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Monday, 16 September 2019
Page: 3095


Dr FREELANDER (Macarthur) (11:55): It gives me great pleasure to rise to speak today on the motion moved by the member for Leichhardt. I congratulate him on his continuing and strenuous efforts to reach a stage where TB can be eradicated. I'd also like to congratulate former senator Lisa Singh, who was the co-chair of the Parliamentary Friends of Tuberculosis Group. She was also a tireless worker in this field, and I do miss her. I'd also like to congratulate the member for Newcastle, the new co-chair, who likewise is determined in her efforts to try and improve our funding for the global fund to try and reach the ultimate eradication of tuberculosis.

When I was a medical student we thought that tuberculosis would be a thing of the past, that it would be something we would see in the anatomy museum—a big caseating lung and cheese-like bone lesions that were typical of disseminated tuberculosis, which caused so much death and misery throughout the world prior to the days of antibiotics. But it is still causing so much misery in the developing world today. We thought that it would be a thing of the past. In fact I have a textbook titled The End of Tuberculosis, printed in the 1960s by the team that led the triple therapy for tuberculosis. We thought it would be eradicated. Sadly, that is not the case. We still have tuberculosis in Australia—much of it from people who have recently emigrated to Australia, but there are occasionally new presentations of tuberculosis caught in Australia. Unfortunately we have the rise of multidrug-resistant tuberculosis, which can be very difficult to treat and depends on a fairly sophisticated public health policy and public health funding to try and trace carriers and eradicate asymptomatic carriers of tuberculosis.

We know that compliance with drug therapy—particularly in the developing world—is very poor. Treatment can involve three or even four medications for six or 12 months at a time. Particularly in developing countries like Myanmar, Laos, Cambodia, et cetera, it's very difficult to maintain treatment for agricultural workers and nomadic workers over those periods of time and to trace carriers. The Holy Grail in tuberculosis treatment will be the development of an immunisation. There is an immunisation at the moment called a BCG immunisation—it's been used for many, many years—but it is not particularly successful. The time really has come when we need a new, comprehensive, very effective vaccine, and a lot of research is going into that. We also need to look at simpler, better drug therapy, where treatment can be for a shorter period of time and involve not so many tablets. Taking 15 or 16 tablets a day for six or 12 months is a big ask for poorly educated people and people who are hard to trace.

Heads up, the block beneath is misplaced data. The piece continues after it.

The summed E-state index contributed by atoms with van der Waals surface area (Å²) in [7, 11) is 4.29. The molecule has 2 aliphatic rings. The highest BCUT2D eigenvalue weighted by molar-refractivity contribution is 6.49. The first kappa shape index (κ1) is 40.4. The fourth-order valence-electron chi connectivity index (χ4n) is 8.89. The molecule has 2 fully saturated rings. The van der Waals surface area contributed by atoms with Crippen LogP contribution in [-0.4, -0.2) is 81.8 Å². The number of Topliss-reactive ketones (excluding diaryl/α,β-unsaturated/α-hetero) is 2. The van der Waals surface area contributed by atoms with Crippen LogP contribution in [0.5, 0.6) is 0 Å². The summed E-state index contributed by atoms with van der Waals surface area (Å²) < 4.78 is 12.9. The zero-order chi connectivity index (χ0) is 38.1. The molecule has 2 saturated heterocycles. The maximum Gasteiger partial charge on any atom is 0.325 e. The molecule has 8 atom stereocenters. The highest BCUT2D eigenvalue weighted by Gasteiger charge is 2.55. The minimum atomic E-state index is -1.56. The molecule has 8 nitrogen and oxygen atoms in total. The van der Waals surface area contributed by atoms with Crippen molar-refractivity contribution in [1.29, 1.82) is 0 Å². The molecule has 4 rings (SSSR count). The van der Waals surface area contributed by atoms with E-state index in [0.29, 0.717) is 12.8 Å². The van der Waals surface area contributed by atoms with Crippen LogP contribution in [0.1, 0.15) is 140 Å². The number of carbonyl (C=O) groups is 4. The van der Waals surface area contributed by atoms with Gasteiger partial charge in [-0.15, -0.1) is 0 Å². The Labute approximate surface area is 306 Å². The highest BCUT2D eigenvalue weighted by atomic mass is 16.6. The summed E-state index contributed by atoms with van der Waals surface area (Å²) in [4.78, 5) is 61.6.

Better drug treatments, immunisation and, of course, economic prosperity will improve our tuberculosis management, and I hope to live to see a time where tuberculosis can be eradicated. It's caused a lot of misery in our time. Many famous people have died from tuberculosis. My favourite author, George Orwell, died of complications of tuberculosis. My mother's cousin, Alex Griffiths, who started the Currumbin Bird Sanctuary in the Gold Coast, moved to Queensland because he was diagnosed with tuberculosis during the Second World War. He moved to the warmer climate of Queensland to recover from his tuberculosis. Luckily, around the time that he was diagnosed, triple therapy was being developed and he did recover, although he had severe lung damage from tuberculosis. During his recuperation, he started to feed the birds in the backyard, and that's how the Currumbin Bird Sanctuary started. Many of us remember the trips to Currumbin to visit the bird sanctuary. What we need is sustained funding, and I'd encourage the government to increase its funding to the global fund. I thank the global fund and Results Australia for bringing this to the attention of everyday Australians. I thoroughly commend the bill to the House.